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pp. 69-108

This period includes three very different historical events: the socialist revolution of 1917, the civil war between 1918 and 1921, and the New Economic Policy (NEP) of 1922 to 1928. The first two events brought the country to economic destruction, while the third was a frantic attempt by Lenin to find a way out of the desperate...

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Chapter 5: The collectivization of Soviet agriculture (1929–1940)

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pp. 109-153

In contrast with the previous decade, this period saw a very centralized, autocratic development of the economy. During the 1930s, a Socialist economic system was being constructed, the first in the world.This new system was characterized by the priority it gave to the development of heavy industry, its extremely centralized...

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Chapter 6: The post-war recovery period (1945–1954)

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pp. 155-170

The target of the first post-war five-year plan was to reach the pre-war level of the economy. However, the process of economic recovery took about ten years. The strategies adopted by the Soviet authorities for economic and political processes hardly differed from those of the 1930s. The same forcible mobilization...

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Chapter 7: The virgin lands campaign (1955–1964)

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pp. 171-217

This period covers Nikita Khrushchev’s reforms after he became general secretary of the Communist Party after Stalin’s death in 1953. The new Soviet leader had very enthusiastic ideas for modernizing the country. He replaced the strongly centralized ministerial structure of the Soviet Union with 89 regional organs called...

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Chapter 8: The period of agricultural intensification (1965–1975)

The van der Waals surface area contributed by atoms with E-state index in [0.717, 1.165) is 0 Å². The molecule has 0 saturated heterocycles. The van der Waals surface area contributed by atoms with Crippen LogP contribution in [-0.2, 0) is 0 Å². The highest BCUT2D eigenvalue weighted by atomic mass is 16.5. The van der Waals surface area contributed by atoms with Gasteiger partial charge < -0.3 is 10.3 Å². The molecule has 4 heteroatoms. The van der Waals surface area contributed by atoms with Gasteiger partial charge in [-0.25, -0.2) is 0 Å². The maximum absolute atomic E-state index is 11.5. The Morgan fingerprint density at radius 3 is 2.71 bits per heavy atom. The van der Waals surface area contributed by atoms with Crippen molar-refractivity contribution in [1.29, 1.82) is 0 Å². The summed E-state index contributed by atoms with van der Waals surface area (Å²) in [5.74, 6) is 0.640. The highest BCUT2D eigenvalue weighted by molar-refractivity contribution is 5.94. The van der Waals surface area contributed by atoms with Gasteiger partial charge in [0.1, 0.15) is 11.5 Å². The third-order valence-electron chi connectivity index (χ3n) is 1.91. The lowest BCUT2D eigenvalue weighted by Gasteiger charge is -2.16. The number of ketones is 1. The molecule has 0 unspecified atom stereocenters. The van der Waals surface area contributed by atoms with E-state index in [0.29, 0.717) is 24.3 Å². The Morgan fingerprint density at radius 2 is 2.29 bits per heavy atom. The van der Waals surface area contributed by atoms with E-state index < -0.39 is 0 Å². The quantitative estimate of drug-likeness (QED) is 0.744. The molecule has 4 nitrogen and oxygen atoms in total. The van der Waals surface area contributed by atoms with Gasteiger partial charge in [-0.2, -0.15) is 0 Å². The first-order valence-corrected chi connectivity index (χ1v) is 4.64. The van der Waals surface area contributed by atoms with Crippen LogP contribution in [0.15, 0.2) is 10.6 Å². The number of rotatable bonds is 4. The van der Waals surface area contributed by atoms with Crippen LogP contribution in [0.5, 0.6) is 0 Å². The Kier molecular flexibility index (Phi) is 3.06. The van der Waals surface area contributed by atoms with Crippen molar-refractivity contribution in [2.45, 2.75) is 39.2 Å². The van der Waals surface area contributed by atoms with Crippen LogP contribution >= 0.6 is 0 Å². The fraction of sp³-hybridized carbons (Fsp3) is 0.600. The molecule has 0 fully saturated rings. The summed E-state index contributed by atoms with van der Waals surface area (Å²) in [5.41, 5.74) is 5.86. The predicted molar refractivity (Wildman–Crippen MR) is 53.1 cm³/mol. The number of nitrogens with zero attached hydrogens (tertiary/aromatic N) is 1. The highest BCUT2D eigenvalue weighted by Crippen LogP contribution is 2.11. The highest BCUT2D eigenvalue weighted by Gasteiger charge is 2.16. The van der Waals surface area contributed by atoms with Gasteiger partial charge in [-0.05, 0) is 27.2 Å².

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pp. 219-266

The first five years of this period are widely recognized as the most fruitful in the post-war history of the USSR. The Soviet government rejected the kind of frenetic and voluntaristic methods of implementing economic reforms that had been seen in the Khrushchev era. The new leaderships under Brezhnev and Kosygin, being more...

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Chapter 9: The period of agricultural stagnation (1976–1990)

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pp. 267-333

The period of so-called developed Socialism was later, under Gorbachev, renamed “the period of stagnation”. During this period the Soviet Union developed as an industrial power able to compete with the USA and Western European countries. Due to the discovery of large oil and gas fields in Western Siberia, the Soviet Union strengthened its position...

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pp. 335-339

Russian farming has always been unstable because of its complex climatic conditions. Russia’s records of the difficulties caused by weather vagaries are impressive. During the last hundred years the country went through at least 30 years of severe drought. Some years were also problematic due to severe frosty winters or summers that were too rainy and...


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pp. 341-343


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pp. 345-360


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pp. 361-366

Back Cover

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p. 386-386

E-ISBN-13: 9786155053689
Print-ISBN-13: 9789637326103

Page Count: 386
Publication Year: 2005

Edition: 1st